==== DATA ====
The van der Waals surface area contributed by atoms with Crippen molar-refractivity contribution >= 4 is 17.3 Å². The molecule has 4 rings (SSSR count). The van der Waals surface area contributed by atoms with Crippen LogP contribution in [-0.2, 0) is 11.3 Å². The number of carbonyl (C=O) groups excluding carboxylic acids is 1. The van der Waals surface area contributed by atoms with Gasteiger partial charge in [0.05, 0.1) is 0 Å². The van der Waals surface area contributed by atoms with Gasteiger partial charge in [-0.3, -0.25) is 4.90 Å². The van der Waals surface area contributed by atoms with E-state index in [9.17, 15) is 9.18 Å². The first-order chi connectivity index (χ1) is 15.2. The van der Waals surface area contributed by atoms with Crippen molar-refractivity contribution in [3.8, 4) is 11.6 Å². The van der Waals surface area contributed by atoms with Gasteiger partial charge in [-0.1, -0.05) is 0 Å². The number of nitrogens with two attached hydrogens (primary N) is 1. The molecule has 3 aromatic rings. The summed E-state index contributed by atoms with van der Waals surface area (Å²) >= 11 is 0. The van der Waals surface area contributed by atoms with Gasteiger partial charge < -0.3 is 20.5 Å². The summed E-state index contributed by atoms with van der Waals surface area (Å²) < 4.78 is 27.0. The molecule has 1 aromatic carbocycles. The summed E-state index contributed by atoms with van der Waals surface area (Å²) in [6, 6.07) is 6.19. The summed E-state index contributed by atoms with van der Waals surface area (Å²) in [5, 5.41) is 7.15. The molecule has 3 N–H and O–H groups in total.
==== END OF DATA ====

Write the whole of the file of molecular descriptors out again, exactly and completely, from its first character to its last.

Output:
The van der Waals surface area contributed by atoms with Crippen molar-refractivity contribution >= 4 is 17.3 Å². The molecule has 4 rings (SSSR count). The van der Waals surface area contributed by atoms with Crippen LogP contribution in [-0.2, 0) is 11.3 Å². The number of carbonyl (C=O) groups excluding carboxylic acids is 1. The van der Waals surface area contributed by atoms with Gasteiger partial charge in [0.05, 0.1) is 0 Å². The van der Waals surface area contributed by atoms with Gasteiger partial charge in [-0.3, -0.25) is 4.90 Å². The van der Waals surface area contributed by atoms with E-state index in [9.17, 15) is 9.18 Å². The first-order chi connectivity index (χ1) is 15.2. The van der Waals surface area contributed by atoms with Crippen molar-refractivity contribution in [3.8, 4) is 11.6 Å². The van der Waals surface area contributed by atoms with Gasteiger partial charge in [-0.1, -0.05) is 0 Å². The number of nitrogens with two attached hydrogens (primary N) is 1. The molecule has 3 aromatic rings. The summed E-state index contributed by atoms with van der Waals surface area (Å²) >= 11 is 0. The van der Waals surface area contributed by atoms with Gasteiger partial charge < -0.3 is 20.5 Å². The summed E-state index contributed by atoms with van der Waals surface area (Å²) < 4.78 is 27.0. The molecule has 1 aromatic carbocycles. The summed E-state index contributed by atoms with van der Waals surface area (Å²) in [6, 6.07) is 6.19. The summed E-state index contributed by atoms with van der Waals surface area (Å²) in [5, 5.41) is 7.15. The molecule has 3 N–H and O–H groups in total.